The Great Debate UK
– George Hay is a Reuters Breakingviews columnist. The opinions expressed are his own –
The UK’s forced investments in the banking sector are in rude health. The 41 percent holding in Lloyds Banking Group and 70 percent stake in Royal Bank of Scotland are comfortably above where the government bought the equity. But that doesn’t mean whoever wins next week’s general election should charge into a sale.
True, the government would get a fair price. RBS expects to make a 15 percent return on equity by 2013, implying it would generate earnings per share of 6.7 pence if all the government’s “B shares” are converted, according to Morgan Stanley. Such earnings would justify a current valuation of 50.3 pence once capitalised and discounted. That compares with a market price of 58 pence and the government’s purchase price of 50 pence.
Lloyds, meanwhile, has just reaffirmed that it expects a profit in 2010. Analysts anticipate earnings per share of around 9 pence by 2012, implying a current valuation of 68 pence once capitalised and discounted back — against a market price of 70 pence and the government’s entry price of 63 pence.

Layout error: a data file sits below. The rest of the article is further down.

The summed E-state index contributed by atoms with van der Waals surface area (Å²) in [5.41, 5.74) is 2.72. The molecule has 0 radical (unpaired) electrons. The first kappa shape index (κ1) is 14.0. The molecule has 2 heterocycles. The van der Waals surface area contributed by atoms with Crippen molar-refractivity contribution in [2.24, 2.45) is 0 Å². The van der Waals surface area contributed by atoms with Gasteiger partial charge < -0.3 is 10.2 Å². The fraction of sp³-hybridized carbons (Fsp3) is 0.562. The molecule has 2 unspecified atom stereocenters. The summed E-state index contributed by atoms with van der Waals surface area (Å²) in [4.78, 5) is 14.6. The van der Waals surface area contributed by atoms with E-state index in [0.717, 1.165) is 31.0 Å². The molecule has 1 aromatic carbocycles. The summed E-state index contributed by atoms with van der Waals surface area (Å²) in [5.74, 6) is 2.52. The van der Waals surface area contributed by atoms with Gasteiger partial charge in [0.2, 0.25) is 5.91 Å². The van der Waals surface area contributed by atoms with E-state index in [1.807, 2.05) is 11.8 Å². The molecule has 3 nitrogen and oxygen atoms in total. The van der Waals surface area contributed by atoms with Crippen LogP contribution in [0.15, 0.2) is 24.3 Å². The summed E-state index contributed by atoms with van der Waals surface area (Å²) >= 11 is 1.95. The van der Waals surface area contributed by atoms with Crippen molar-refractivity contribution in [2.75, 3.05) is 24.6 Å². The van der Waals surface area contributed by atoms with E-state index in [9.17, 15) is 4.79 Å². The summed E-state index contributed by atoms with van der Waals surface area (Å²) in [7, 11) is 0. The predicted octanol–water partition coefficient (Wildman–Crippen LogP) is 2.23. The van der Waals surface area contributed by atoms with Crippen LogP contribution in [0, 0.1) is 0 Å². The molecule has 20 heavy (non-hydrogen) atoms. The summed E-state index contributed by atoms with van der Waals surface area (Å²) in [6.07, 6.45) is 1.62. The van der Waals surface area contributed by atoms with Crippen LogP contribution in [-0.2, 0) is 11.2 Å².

Shares in Lloyds Banking Group are worth 150 pence apiece, according to the analysts from Royal Bank of Scotland, who think the shares offer "a compelling restructuring opportunity" around today's 95 pence.
Lloyds, say the brokers, is going to recover sufficiently to pay a nominal dividend next year, and something quite substantial in 2011, thanks to margin expansion, cost control and normalising bad debts.
The strongest U.S. banks have already shrugged off the TARP, with its tiresome restrictions on executive pay. In Britain, Lloyds Banking Group has toyed with a jumbo capital raising as a way off the hook of the British government's fiendishly complex asset protection scheme.
Britain's asset protection scheme, invented to protect the banking system, is morphing into a bureaucratic monster. It's time to kill it off. Though state support is still needed, there are simpler ways for the government to prop up its ailing lenders.
More than seven months after it was conceived, and five months after Royal Bank of Scotland and Lloyds Banking Group signed up to use it, details of the APS have still not been agreed. The sheer task of sifting through 585 billion pounds worth of loans to be insured by the government means any final agreement is months away.